Of course, the story is a lot more complicated than that. Nobody disputes that people with better mental skills will, on average, perform better in our society. And, yes, this view is rather more broadly accepted now than it had been before the appearance of The Bell Curve. But Murray still hasn’t managed to answer the academic community’s chief complaint: His theory does not adequately account for the role social environment plays in determining one’s lot in life.

As you may recall, in The Bell Curve Herrnstein and Murray used an extremely crude measure of social background, then contrasted its effects with those of a test of mental skills given to most of the sample in late adolescence. Murray claims his new study answers this criticism: "The Bell Curve’s method of controlling for SES [socioeconomic status] and the sibling method of controlling for everything in the family background yield interpretations of the independent role of IQ on income that are substantively indistinguishable," he writes. But the test Murray uses, the Armed Forces Qualification Test, is not an environment-free measure of intelligence, so it does not identify "the independent role of IQ." Scores on the afqt have been shown to vary significantly with the quantity and quality of education to which a young person has been exposed.

Moreover, comparing siblings, while helpful, does not come close to "controlling for everything in the family background." Environments can differ within families, too—because of differences in the sex, personality, or birth order of the children, for example. In any case, Murray’s conclusion—that improving the environments of unrelated children will do little to reduce inequality—is a non sequitur. Finding a correlation between intelligence and success within families says nothing about the extent to which inequality in a population is driven by differences between families. After all, incomes are much more equal among siblings than among unrelated individuals, which attests to the equality-enhancing effects of a common family environment. Variance in IQ explains at most one-fifth of the variance of incomes; so, most inequality is caused by other factors. It is by now well-established that, holding ability constant, more education raises earnings, and well-designed, early childhood interventions can improve later-life outcomes for disadvantaged youths in a cost-effective way. But Murray seems utterly unfazed by these results.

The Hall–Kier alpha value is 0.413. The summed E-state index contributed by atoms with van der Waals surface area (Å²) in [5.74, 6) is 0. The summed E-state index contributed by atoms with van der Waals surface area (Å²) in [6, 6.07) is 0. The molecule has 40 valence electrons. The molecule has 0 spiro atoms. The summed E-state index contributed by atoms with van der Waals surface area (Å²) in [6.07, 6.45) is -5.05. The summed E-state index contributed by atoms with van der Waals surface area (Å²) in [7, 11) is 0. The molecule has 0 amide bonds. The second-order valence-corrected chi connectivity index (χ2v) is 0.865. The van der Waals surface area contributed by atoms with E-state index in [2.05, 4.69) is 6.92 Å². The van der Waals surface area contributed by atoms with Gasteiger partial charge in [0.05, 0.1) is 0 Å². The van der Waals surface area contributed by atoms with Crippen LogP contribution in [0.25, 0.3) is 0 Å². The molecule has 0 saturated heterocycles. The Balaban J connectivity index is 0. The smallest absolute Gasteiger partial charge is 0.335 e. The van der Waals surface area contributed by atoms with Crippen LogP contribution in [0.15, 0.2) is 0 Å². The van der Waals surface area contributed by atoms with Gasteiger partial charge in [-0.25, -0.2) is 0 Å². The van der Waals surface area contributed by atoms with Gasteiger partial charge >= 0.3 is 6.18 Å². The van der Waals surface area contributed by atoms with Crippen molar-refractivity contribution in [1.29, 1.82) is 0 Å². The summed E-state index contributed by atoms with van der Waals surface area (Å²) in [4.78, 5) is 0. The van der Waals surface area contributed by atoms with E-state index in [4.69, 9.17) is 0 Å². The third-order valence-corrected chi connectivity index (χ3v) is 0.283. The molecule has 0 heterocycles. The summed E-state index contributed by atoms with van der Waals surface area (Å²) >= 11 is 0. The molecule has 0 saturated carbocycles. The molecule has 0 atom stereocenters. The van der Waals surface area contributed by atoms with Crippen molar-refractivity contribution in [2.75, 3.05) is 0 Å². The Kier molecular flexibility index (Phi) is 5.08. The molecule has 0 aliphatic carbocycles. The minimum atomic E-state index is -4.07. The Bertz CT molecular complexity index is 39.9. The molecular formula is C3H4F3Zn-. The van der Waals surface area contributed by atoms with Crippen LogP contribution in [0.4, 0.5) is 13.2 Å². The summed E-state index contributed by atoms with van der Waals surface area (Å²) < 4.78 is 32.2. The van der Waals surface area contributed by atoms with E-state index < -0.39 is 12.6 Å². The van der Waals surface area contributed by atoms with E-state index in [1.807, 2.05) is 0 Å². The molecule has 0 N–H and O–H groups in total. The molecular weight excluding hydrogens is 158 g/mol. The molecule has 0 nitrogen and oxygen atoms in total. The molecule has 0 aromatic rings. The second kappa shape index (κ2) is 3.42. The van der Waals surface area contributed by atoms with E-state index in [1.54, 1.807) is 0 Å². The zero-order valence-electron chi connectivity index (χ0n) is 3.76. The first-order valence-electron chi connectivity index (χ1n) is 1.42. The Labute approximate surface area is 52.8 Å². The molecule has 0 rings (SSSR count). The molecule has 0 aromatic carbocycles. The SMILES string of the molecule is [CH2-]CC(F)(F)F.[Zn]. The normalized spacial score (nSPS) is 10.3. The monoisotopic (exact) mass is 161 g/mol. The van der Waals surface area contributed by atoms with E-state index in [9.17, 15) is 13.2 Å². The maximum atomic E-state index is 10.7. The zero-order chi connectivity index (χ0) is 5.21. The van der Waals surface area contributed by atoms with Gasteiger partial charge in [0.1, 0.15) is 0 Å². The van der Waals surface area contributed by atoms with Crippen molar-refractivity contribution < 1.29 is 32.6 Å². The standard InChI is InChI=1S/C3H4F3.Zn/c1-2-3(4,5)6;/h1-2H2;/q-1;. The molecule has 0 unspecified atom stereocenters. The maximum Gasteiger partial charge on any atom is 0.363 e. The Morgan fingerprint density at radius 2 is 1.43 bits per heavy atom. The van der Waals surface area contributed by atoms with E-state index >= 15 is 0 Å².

Several months after The Bell Curve appeared, the University of Chicago arranged a workshop in which Murray was to face one of his most distinguished critics, the renowned econometrician James Heckman, in a discussion on the technical merits of his work. Murray backed out of that engagement. "I am canceling out of the session," he wrote to the organizer. "My experience of the last few months leads me to this position.... I will no longer deal with academics in groups." A few weeks later, Murray appeared at Harvard’s Kennedy School of Government, before a rather large group of academics, to debate a nonspecialist under a strictly regulated format. Murray obviously prefers nonexpert audiences that can’t ask him overly technical questions. Is it any wonder why?